"Love and Compassion" illustration by Burhan Karkutli, 1971.

I met Bahia Shehab about a year ago at a conference on contemporary Arab graphic design in New York. A professor and founder of the graphic design program at the American University in Cairo (AUC), Shehab briefly mentioned to me that she’d been working on a research project along with Haytham Nawar, the chair of the department of the arts at AUC. I had no idea of the scope of their project at the time, but was curious and excited considering the dearth of resources around Arab graphic design. Little did I know, the pair were about to publish the biggest resource to date.

A History of Arab Graphic Design, published by American University in Cairo Press, traces the key figures and events that were integral to the shaping of a field of graphic design in the Arab world. In 382 pages, it examines the work of over 80 key designers, covering the pre-1900s to the end of the 20th century, from Islamic art to the digital revolution and the arrival of the internet. It’s a project almost four years in the making, and while it isn’t the definitive volume on Arab graphic design—there’s still a lot of research to be done, as Shehab alludes to in our interview—it’s an important and rich foundation on which to build, and an essential textbook for design educators all over the world. It’s the history book I wish I had as a student, and the resource I’ve been missing as a practicing designer. 

I got to catch up again with Shehab last week, this time virtually, and talk to her about the process of putting together this significant and long overdue publication.

I wanted to start by telling you that I devoured the whole thing in one sitting. It’s such a friendly and easy read—it’s like reading a story. How did this project come about? 

Back in 2010, when I was preparing the curriculum for the graphic design program at the AUC, I wanted to develop a history of Arab graphic design course—while knowing that I couldn’t teach it because we didn’t have enough books and resources around the subject matter. But then when Haytham [Nawar] came on board as a faculty member, we applied for research grants and got one from AUC. The first time we were able to offer the course was in 2016, after we had assembled enough research material to allow us to actually develop and conduct the class. The book got published four years later.

An orange and red book cover divided into five horizontal sections, each "stripe" containing a different illustration.
A History of Arab Graphic Design by Bahia Shehab and Haytham Nawar.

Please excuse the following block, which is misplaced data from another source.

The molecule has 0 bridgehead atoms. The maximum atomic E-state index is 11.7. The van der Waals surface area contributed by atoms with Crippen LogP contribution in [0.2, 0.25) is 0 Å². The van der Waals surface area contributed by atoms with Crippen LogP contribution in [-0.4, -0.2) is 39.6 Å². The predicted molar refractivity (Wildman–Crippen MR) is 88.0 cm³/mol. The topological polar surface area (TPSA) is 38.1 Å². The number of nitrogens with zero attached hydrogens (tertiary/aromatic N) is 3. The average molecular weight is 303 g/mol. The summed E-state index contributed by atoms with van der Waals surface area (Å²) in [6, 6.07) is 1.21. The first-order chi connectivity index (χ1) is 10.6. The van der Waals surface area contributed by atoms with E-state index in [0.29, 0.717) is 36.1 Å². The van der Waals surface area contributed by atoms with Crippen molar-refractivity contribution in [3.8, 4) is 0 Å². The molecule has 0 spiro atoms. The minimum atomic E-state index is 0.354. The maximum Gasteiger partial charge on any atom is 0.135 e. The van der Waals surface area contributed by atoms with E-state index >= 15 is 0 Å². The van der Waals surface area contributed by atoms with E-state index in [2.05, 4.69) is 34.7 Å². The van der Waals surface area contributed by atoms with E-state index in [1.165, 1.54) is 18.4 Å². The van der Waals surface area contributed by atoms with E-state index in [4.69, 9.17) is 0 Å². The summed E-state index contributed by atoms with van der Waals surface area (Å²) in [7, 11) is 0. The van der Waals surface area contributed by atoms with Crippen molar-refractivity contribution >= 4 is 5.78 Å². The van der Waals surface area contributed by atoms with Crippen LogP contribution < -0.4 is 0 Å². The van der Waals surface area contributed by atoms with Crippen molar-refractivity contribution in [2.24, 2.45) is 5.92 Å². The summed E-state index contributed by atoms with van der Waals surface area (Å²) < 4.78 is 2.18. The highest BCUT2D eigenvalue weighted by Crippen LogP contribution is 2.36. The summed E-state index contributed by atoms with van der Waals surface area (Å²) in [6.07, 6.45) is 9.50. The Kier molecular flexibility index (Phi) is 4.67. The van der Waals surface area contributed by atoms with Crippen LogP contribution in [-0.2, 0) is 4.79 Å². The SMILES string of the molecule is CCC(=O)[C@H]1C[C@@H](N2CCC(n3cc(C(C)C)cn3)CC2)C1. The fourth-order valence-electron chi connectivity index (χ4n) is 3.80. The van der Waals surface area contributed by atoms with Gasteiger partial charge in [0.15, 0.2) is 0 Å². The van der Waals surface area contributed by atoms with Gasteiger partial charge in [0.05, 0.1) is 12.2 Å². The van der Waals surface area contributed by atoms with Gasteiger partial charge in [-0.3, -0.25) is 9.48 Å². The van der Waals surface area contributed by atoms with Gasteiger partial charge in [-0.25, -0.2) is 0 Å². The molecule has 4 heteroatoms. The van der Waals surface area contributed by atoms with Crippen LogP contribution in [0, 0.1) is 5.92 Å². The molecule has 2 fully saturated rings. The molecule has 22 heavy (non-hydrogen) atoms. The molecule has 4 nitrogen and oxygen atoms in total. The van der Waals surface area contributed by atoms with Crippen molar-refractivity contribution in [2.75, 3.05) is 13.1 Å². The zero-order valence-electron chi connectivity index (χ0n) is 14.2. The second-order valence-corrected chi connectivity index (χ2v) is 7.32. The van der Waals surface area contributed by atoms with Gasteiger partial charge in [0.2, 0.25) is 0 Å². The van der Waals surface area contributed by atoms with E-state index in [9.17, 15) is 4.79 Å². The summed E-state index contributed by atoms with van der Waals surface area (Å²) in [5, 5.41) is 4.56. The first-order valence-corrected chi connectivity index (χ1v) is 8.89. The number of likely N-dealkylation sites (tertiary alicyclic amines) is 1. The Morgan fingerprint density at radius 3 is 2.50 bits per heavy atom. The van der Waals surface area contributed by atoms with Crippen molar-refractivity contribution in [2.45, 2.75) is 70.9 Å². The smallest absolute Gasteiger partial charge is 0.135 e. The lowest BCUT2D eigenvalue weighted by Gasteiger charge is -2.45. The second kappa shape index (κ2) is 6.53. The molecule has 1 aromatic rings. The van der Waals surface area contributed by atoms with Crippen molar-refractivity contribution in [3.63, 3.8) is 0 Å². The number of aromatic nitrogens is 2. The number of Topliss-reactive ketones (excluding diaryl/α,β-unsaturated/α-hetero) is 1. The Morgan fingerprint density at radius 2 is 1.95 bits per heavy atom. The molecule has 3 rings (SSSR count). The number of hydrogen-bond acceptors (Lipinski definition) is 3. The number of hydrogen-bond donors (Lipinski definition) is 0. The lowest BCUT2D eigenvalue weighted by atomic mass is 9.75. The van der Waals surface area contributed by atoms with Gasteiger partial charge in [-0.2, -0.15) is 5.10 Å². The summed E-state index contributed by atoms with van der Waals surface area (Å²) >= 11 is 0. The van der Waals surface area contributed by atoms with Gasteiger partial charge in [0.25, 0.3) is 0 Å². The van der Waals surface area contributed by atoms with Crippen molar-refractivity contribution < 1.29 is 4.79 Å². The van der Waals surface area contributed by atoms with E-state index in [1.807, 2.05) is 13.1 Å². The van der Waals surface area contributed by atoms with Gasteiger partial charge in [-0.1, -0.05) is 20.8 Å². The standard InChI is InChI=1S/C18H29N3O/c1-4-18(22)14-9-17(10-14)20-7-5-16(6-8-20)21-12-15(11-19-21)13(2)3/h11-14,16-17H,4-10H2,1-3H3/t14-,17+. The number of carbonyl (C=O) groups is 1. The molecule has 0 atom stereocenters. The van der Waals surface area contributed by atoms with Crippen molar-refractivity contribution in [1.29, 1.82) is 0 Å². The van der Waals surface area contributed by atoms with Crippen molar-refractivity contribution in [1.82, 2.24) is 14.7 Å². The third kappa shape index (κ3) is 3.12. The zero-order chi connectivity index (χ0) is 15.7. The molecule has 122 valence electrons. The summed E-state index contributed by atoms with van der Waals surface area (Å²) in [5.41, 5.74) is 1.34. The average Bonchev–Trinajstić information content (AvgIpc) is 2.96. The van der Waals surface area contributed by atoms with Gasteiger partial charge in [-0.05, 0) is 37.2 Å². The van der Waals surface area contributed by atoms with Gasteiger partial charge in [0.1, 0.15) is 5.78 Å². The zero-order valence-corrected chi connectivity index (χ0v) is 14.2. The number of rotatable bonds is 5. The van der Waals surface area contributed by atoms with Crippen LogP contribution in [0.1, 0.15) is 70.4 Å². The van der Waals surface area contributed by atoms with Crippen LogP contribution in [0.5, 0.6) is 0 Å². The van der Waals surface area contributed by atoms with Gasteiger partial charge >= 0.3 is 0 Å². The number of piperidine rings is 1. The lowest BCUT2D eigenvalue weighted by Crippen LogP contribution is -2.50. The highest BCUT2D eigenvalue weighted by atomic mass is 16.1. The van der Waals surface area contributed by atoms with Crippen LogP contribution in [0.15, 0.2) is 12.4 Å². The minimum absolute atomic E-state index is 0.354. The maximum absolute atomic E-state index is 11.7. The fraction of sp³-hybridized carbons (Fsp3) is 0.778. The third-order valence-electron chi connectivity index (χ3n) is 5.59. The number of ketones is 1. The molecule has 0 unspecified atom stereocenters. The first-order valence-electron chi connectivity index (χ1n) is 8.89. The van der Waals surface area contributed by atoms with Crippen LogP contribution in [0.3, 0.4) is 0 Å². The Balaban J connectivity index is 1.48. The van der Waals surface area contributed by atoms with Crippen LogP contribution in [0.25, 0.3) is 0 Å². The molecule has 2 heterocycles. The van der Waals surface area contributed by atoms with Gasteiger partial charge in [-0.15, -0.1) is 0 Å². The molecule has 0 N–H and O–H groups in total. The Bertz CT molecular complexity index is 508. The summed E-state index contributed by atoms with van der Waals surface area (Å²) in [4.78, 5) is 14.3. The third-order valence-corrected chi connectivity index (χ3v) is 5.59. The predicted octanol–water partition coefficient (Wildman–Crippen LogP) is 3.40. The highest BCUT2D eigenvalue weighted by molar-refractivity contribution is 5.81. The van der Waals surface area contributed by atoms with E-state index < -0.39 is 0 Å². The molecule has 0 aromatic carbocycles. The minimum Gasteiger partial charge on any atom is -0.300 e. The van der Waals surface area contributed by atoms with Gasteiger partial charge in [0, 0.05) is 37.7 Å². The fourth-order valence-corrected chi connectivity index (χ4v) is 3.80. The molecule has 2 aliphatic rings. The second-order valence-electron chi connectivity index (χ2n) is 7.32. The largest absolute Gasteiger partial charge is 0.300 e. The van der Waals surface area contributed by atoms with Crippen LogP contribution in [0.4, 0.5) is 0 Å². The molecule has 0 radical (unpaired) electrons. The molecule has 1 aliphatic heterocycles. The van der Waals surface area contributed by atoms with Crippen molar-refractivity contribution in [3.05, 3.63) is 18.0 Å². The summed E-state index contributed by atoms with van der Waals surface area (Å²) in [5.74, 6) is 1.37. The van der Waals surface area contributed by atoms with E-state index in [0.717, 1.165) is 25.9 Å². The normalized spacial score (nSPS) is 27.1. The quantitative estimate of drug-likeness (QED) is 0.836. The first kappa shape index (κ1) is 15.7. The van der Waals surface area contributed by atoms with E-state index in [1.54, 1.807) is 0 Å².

Archiving in the Arab world is generally problematic: national visual archives are either missing or inaccessible, and we mainly rely on personal collections, which are scarce. How did that affect the process of making this book?

In the Arab world, archiving is a hurdle for several reasons. On one hand, and to some extent, I think designers [assess] the validity of their work from their environment. So if you don’t have institutions, schools, governmental entities, and corporate sectors who value and understand the importance of design, then the designers might feel that their work is not important—and thus don’t archive it. On the other hand, you have designers who are fleeing wars, civil unrest, invasions, and colonialism. They are too busy and preoccupied to worry about the legacy of their own work. 

So when we are discussing archiving in the Arab world, we need to be aware of the historical narrative of that human condition. It’s not because we don’t want to, or because we’re not good at it, but rather because we, as nations in a post-colonial Arab world, have different priorities. The reason why this book is long overdue is because we haven’t had the luxury of reflective practitioners who have time and means to publish history books. Having the ability to publish this book is a privilege in itself—a privilege that generations before us did not have.

You mention in your introduction that this book isn’t a comprehensive study and that it’s “just the tip of the iceberg.” Can you expand on that?

When we talk about the “Arab world,” we’re speaking of about 420 million people. We can’t really represent the visual history of 420 million people simply in one book and call it comprehensive, that would be pretentious. We’ll need an army of historians. 

The Arab world is rich and complex; Arab countries have different histories. Also, a lot of Arab countries, like Yemen and Sudan, were inaccessible to us due to political conditions. I had to take a car and drive from Lebanon to Syria in the midst of the war just to be able to meet some of the designers and collect their work. It wasn’t a smooth ride in that sense.

In our research, we also decided not to limit ourselves to the geography of the Arab world, and dedicated a whole chapter to the designers of the diaspora, or, as the architect and historian Nasser Rabbat calls them, “the hyphenated Arabs” [i.e. Arab-Americans, Arab-French]. Their contribution to the culture of the Arab world is invaluable because they have the luxury to reflect and the time to reinterpret and disseminate knowledge.